Son of Snake Oil

I may need to  start a new series

First some history. I have a gym membership, and I spend some time on the treadmill. The treadmills come equipped with cable TV, and you can punch in the channel you want. I was strolling and scanning CNN when they went to a commercial break. The first thing that caught my attention was this.

Some call me skeptical, and some call me cynical, but I’m cool with that. No surprise ,the first thing that popped into my mind was the F-word. No, it’s not the word you’re thinking of, but it’s a word you do not use when describing somebody’s business if you don’t want to get sued.

So I watched the ad, and I figured it would show up on YouTube back home, and here it is. Follow the link to watch.

Listening, I caught the correct pronunciation, and it’s re-VI-tive. You purchase one of these things—easy payment terms are offered—and you crank it up and put your feet on it—don’t know if you’re supposed to stand on it—and it sends electrical impulses into your legs, causing your muscles to contract and not, and the result is supposed to be less pain. Assuming you had pain to begin with.

Here’s a guy using it sitting down. The claim is you only need one session a day.

See the image at the top. This is “clinically proven.” Do we know what that means? They don’t elaborate. They do mention—see image number 2 above—the device is “FDA Cleared.” I wondered about that. They have an ad site on the Web, and there is additional language:

FDA Cleared: Giving you peace of mind

OK, not much. Another site was more informative:

What Does “FDA Cleared” Mean?

According to the organization, FDA cleared means that a device has been submitted to the FDA along with a 510(k) premarket notification, showing that it is “substantially equivalent to a device that is already legally marketed for the same use.”

In other words, “FDA cleared” does not mean that the FDA has approved the device, that they’ve confirmed it works as advertised, or that they’ve even tried it in the first place.

The Food and Drug Administration explains more on their site: From there I snooped further and pulled up this document. I have a copy in case this link ever goes stale, and the critical wording is this:

Food and Drug Administration
10903 New Hampshire Avenue
Document Control Center – WO66-G609
Silver Spring, MD 20993-0002

􀆏 John J. Smith, MD, JD
Regulatory Counsel
Hogan Lovells US LLP
Columbia Square 555 13th Street, NW
Washington, DC 20004
Re: K143207
Trade/Device Name: Revitive IX (OTC)
Regulation Number: 21 CFR 890.5850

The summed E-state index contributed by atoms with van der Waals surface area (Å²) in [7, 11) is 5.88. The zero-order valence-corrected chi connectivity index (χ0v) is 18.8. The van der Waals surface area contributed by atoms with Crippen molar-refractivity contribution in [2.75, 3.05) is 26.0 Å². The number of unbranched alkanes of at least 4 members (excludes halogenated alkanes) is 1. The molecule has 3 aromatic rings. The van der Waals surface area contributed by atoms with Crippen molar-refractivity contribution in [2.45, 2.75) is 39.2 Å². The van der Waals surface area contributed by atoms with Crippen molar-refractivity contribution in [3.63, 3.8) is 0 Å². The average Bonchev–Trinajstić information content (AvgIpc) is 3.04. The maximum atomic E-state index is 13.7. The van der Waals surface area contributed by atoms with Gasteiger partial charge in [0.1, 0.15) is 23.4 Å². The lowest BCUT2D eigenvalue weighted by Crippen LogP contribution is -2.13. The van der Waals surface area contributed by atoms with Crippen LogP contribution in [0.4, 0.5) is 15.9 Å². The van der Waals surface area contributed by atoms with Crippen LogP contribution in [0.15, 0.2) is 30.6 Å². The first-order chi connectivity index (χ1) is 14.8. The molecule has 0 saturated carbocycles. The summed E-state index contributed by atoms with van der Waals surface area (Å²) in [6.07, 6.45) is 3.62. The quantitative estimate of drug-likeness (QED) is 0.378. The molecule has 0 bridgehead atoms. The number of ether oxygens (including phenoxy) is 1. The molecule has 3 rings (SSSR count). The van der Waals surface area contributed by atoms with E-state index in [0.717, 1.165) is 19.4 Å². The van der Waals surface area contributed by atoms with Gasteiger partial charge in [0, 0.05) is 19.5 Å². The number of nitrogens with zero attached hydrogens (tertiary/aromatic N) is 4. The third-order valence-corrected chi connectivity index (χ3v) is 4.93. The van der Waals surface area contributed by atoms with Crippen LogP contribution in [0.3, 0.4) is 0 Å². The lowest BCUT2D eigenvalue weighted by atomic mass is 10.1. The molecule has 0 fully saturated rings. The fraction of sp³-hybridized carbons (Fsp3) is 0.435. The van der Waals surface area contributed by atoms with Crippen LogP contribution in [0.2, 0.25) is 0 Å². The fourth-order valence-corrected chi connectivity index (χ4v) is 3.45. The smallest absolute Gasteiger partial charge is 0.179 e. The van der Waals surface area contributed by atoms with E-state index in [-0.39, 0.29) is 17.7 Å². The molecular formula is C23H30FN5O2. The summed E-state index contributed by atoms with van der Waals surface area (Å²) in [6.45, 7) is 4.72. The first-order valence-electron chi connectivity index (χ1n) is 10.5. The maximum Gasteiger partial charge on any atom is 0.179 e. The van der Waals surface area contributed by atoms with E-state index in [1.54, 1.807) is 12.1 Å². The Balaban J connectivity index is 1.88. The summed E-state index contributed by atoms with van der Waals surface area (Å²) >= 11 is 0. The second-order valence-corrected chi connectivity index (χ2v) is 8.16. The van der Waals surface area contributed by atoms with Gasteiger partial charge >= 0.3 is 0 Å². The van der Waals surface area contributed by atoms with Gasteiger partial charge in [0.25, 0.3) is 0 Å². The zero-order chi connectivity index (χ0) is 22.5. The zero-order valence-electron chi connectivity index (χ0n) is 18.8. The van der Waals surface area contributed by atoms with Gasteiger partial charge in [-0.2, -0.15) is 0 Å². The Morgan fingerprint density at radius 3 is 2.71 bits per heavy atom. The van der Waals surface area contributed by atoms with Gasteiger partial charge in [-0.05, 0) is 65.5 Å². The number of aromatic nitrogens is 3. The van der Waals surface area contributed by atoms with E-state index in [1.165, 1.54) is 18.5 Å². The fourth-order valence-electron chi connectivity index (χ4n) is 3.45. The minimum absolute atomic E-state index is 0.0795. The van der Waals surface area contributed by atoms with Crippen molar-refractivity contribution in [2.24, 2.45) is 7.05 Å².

Regulation Name: Powered Muscle Stimulator
Regulatory Class: Class II
Product Code: NGX, NUH
Dated: November 7, 2014
Received: November 7, 2014

Dear Dr. Smith,
We have reviewed your Section 510(k) premarket notification of intent to market the device referenced above and have determined the device is substantially equivalent (for the indications for use stated in the enclosure) to legally marketed predicate devices marketed in interstate commerce prior to May 28, 1976, the enactment date of the Medical Device Amendments, or to devices that have been reclassified in accordance with the provisions of the Federal Food, Drug, and Cosmetic Act (Act) that do not require approval of a premarket approval application (PMA). You may, therefore, market the device, subject to the general controls provisions of the Act. The general controls provisions of the Act include requirements for annual registration, listing of devices, good manufacturing practice, labeling, and prohibitions against misbranding and adulteration. Please note: CDRH does not evaluate information related to contract liability warranties. We remind you, however, that device labeling must be truthful and not misleading.
If your device is classified (see above) into either class II (Special Controls) or class III (PMA), it may be subject to additional controls. Existing major regulations affecting your device can be found in the Code of Federal Regulations, Title 21, Parts 800 to 898. In addition, FDA may publish further announcements concerning your device in the Federal Register.
Please be advised that FDA’s issuance of a substantial equivalence determination does not mean that FDA has made a determination that your device complies with other requirements of the Act or any Federal statutes and regulations administered by other Federal agencies. You must comply with all the Act’s requirements, including, but not limited to: registration and listing (21 CFR Part 807); labeling (21 CFR Part 801); medical device reporting (reporting of medical device-related adverse events) (21 CFR 803); good manufacturing practice requirements as set forth in the quality systems (QS) regulation (21 CFR Part 820); and if applicable, the electronic product radiation control provisions (Sections 531-542 of the Act); 21 CFR 1000-1050.
If you desire specific advice for your device on our labeling regulation (21 CFR Part 801), please contact the Division of Industry and Consumer Education at its toll-free number (800) 638-2041 or (301) 796-7100 or at its Internet address